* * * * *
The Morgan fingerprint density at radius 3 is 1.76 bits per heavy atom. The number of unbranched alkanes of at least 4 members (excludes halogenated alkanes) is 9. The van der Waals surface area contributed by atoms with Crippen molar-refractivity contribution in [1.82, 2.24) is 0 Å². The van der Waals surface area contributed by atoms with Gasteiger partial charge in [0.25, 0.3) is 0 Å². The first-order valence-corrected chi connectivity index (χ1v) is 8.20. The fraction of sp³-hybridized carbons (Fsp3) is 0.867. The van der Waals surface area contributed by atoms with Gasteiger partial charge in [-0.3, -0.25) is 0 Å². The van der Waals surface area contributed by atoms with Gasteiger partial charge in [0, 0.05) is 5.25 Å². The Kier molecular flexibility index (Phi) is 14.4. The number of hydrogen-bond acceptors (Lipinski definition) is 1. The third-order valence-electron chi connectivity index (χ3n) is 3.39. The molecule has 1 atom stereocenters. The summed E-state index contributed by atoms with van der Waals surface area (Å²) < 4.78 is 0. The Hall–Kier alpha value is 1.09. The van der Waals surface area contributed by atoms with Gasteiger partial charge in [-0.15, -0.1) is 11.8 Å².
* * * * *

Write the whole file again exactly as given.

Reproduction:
The Morgan fingerprint density at radius 3 is 1.76 bits per heavy atom. The number of unbranched alkanes of at least 4 members (excludes halogenated alkanes) is 9. The van der Waals surface area contributed by atoms with Crippen molar-refractivity contribution in [1.82, 2.24) is 0 Å². The van der Waals surface area contributed by atoms with Gasteiger partial charge in [0.25, 0.3) is 0 Å². The first-order valence-corrected chi connectivity index (χ1v) is 8.20. The fraction of sp³-hybridized carbons (Fsp3) is 0.867. The van der Waals surface area contributed by atoms with Gasteiger partial charge in [-0.3, -0.25) is 0 Å². The van der Waals surface area contributed by atoms with Gasteiger partial charge in [0, 0.05) is 5.25 Å². The Kier molecular flexibility index (Phi) is 14.4. The number of hydrogen-bond acceptors (Lipinski definition) is 1. The third-order valence-electron chi connectivity index (χ3n) is 3.39. The molecule has 1 atom stereocenters. The summed E-state index contributed by atoms with van der Waals surface area (Å²) < 4.78 is 0. The Hall–Kier alpha value is 1.09. The van der Waals surface area contributed by atoms with Gasteiger partial charge in [-0.15, -0.1) is 11.8 Å².